Should I Go Running with Hip Pain?

Dan Cavallari

The general rule of thumb when dealing with any kind of pain is to stop doing what you're doing if it hurts. Beyond that, however, running with hip pain may not be a bad practice if you know what is causing the pain. Simple muscle aches from overuse will more than likely not exacerbate the pain much more, but it can lead to injury if you push the muscles too hard. If the pain is caused by something more serious, or if the pain worsens over time, running with hip pain can cause further damage to an already damaged muscle, ligament, bone, or other essential part of the hip.

Running with hip pain may cause muscle damage.
Running with hip pain may cause muscle damage.

Many runners will feel tenderness or tightness after running for long periods of time. This is generally considered normal, and it is often all right to go running with hip pain in this case, as long as the runner does not push him or herself too much. The muscles need time to recover so they can perform their best, but in some instances, a runner may need the muscles to perform at a sub-par level just to make it through the rest of a race. It is important to know your limits; if the pain is too overwhelming, stop running. If the pain is more of a nuisance, and you can identify the source of the pain, running with hip pain can be okay.

Runners with hip pain should try to determine the cause.
Runners with hip pain should try to determine the cause.

Some more serious conditions can cause pain that will worsen if you choose to continue running with hip pain. Small fractures in the bones of the hip can spread and become more severe. Muscle strains can become full ruptures. Ligament sprains can become ruptures, and swelling in joints can lead to a variety of long-term issues. If the pain is debilitating or if it changes your normal running gait, it would be a wise decision to stop running with hip pain. If the pain is slight, or if it is familiar to you — the pain associated with tired muscles, for example — you can continue running at your own discretion. Keep in mind, however, that tired muscles are tighter than fresh muscles, and tight muscles are more prone to injury.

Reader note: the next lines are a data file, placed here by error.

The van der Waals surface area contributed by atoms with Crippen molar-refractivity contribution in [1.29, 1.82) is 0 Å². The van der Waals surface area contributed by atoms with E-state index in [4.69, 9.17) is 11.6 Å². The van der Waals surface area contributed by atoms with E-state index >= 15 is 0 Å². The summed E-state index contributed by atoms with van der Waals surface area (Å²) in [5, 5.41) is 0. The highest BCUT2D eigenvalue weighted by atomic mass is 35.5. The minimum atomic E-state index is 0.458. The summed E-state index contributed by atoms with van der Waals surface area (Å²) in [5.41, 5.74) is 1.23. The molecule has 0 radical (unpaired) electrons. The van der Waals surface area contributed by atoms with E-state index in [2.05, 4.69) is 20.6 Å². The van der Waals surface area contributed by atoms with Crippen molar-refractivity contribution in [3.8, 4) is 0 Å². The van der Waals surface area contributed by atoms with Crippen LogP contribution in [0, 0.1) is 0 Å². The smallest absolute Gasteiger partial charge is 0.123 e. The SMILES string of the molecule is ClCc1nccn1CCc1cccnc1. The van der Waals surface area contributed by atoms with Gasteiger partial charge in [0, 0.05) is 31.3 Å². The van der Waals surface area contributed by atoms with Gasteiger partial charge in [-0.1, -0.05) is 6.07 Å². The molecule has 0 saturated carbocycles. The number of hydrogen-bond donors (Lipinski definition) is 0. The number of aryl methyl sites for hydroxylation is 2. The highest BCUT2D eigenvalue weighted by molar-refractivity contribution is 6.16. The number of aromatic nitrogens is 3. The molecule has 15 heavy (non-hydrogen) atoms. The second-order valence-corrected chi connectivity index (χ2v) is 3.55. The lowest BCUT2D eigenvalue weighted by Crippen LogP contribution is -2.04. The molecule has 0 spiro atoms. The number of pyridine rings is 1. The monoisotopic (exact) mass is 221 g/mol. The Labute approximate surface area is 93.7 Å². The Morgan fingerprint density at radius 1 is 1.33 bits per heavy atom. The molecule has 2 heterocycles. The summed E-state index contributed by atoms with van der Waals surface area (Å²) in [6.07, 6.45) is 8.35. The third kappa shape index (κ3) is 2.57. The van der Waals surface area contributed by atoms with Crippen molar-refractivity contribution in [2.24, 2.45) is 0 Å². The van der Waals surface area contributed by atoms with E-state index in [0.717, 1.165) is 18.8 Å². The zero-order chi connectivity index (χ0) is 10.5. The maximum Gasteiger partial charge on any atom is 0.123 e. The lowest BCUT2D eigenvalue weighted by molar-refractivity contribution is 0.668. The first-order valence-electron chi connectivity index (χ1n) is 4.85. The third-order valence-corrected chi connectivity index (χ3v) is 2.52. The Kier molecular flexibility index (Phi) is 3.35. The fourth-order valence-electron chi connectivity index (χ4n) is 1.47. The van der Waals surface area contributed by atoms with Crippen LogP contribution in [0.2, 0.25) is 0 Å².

Long-distance runners pay attention to their heart rate while they exercise.
Long-distance runners pay attention to their heart rate while they exercise.

If pain develops after a session of running has ended, assess the severity of the pain before attempting to run again. Try some light stretching to see if the pain worsens or eases, and try walking easily or briskly to see how your hips and legs handle the pressure. While it is best to allow the hip to rest for an adequate amount of time, you may consider running with hip pain if the pain goes away or is generally manageable; keep in mind, however, that you do so at the risk of worsening an injury.

If hip pain originates in the joint, running should only be done with caution.
If hip pain originates in the joint, running should only be done with caution.

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